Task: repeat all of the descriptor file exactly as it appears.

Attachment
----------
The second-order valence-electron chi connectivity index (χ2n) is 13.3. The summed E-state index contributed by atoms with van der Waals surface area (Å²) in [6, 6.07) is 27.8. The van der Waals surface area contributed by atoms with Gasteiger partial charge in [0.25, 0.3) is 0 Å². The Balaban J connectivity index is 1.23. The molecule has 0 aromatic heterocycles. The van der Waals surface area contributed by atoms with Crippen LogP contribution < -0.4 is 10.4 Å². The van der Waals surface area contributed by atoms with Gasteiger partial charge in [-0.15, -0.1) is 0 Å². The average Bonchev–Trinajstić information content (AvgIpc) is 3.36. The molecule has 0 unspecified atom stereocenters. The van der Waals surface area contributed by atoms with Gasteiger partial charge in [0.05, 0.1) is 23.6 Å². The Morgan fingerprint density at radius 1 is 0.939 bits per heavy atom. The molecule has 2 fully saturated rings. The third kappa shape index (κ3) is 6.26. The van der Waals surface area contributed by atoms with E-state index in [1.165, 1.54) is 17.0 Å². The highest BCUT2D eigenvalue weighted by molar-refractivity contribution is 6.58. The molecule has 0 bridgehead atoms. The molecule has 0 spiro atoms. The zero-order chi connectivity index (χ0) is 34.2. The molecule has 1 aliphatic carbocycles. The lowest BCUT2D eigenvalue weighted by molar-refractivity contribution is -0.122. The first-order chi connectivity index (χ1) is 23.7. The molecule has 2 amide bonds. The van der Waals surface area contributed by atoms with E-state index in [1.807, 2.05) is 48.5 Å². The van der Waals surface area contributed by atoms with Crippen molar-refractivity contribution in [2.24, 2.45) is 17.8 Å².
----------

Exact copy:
The second-order valence-electron chi connectivity index (χ2n) is 13.3. The summed E-state index contributed by atoms with van der Waals surface area (Å²) in [6, 6.07) is 27.8. The van der Waals surface area contributed by atoms with Gasteiger partial charge in [0.25, 0.3) is 0 Å². The Balaban J connectivity index is 1.23. The molecule has 0 aromatic heterocycles. The van der Waals surface area contributed by atoms with Crippen LogP contribution < -0.4 is 10.4 Å². The van der Waals surface area contributed by atoms with Gasteiger partial charge in [-0.15, -0.1) is 0 Å². The average Bonchev–Trinajstić information content (AvgIpc) is 3.36. The molecule has 0 unspecified atom stereocenters. The van der Waals surface area contributed by atoms with Gasteiger partial charge in [0.05, 0.1) is 23.6 Å². The Morgan fingerprint density at radius 1 is 0.939 bits per heavy atom. The molecule has 2 fully saturated rings. The third kappa shape index (κ3) is 6.26. The van der Waals surface area contributed by atoms with E-state index in [1.165, 1.54) is 17.0 Å². The highest BCUT2D eigenvalue weighted by molar-refractivity contribution is 6.58. The molecule has 0 bridgehead atoms. The molecule has 0 spiro atoms. The zero-order chi connectivity index (χ0) is 34.2. The molecule has 1 aliphatic carbocycles. The lowest BCUT2D eigenvalue weighted by molar-refractivity contribution is -0.122. The first-order chi connectivity index (χ1) is 23.7. The molecule has 2 amide bonds. The van der Waals surface area contributed by atoms with E-state index in [1.807, 2.05) is 48.5 Å². The van der Waals surface area contributed by atoms with Crippen molar-refractivity contribution in [2.24, 2.45) is 17.8 Å².